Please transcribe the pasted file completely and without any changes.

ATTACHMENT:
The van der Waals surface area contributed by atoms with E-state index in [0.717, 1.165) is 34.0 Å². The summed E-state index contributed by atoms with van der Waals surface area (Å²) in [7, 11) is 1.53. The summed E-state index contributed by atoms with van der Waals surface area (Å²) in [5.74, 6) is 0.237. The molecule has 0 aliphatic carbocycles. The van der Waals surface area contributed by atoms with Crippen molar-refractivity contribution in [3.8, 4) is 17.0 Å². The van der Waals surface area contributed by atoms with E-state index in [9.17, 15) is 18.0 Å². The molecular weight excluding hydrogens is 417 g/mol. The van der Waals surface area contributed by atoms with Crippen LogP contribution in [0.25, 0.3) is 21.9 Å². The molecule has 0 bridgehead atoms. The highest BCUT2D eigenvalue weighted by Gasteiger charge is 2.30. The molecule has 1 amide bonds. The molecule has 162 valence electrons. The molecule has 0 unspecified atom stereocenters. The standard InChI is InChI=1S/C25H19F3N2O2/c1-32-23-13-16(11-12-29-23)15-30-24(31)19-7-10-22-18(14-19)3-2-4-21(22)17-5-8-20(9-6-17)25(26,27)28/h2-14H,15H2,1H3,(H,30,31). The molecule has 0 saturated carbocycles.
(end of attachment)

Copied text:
The van der Waals surface area contributed by atoms with E-state index in [0.717, 1.165) is 34.0 Å². The summed E-state index contributed by atoms with van der Waals surface area (Å²) in [7, 11) is 1.53. The summed E-state index contributed by atoms with van der Waals surface area (Å²) in [5.74, 6) is 0.237. The molecule has 0 aliphatic carbocycles. The van der Waals surface area contributed by atoms with Crippen molar-refractivity contribution in [3.8, 4) is 17.0 Å². The van der Waals surface area contributed by atoms with E-state index in [9.17, 15) is 18.0 Å². The molecular weight excluding hydrogens is 417 g/mol. The van der Waals surface area contributed by atoms with Crippen LogP contribution in [0.25, 0.3) is 21.9 Å². The molecule has 0 bridgehead atoms. The highest BCUT2D eigenvalue weighted by Gasteiger charge is 2.30. The molecule has 1 amide bonds. The molecule has 162 valence electrons. The molecule has 0 unspecified atom stereocenters. The standard InChI is InChI=1S/C25H19F3N2O2/c1-32-23-13-16(11-12-29-23)15-30-24(31)19-7-10-22-18(14-19)3-2-4-21(22)17-5-8-20(9-6-17)25(26,27)28/h2-14H,15H2,1H3,(H,30,31). The molecule has 0 saturated carbocycles.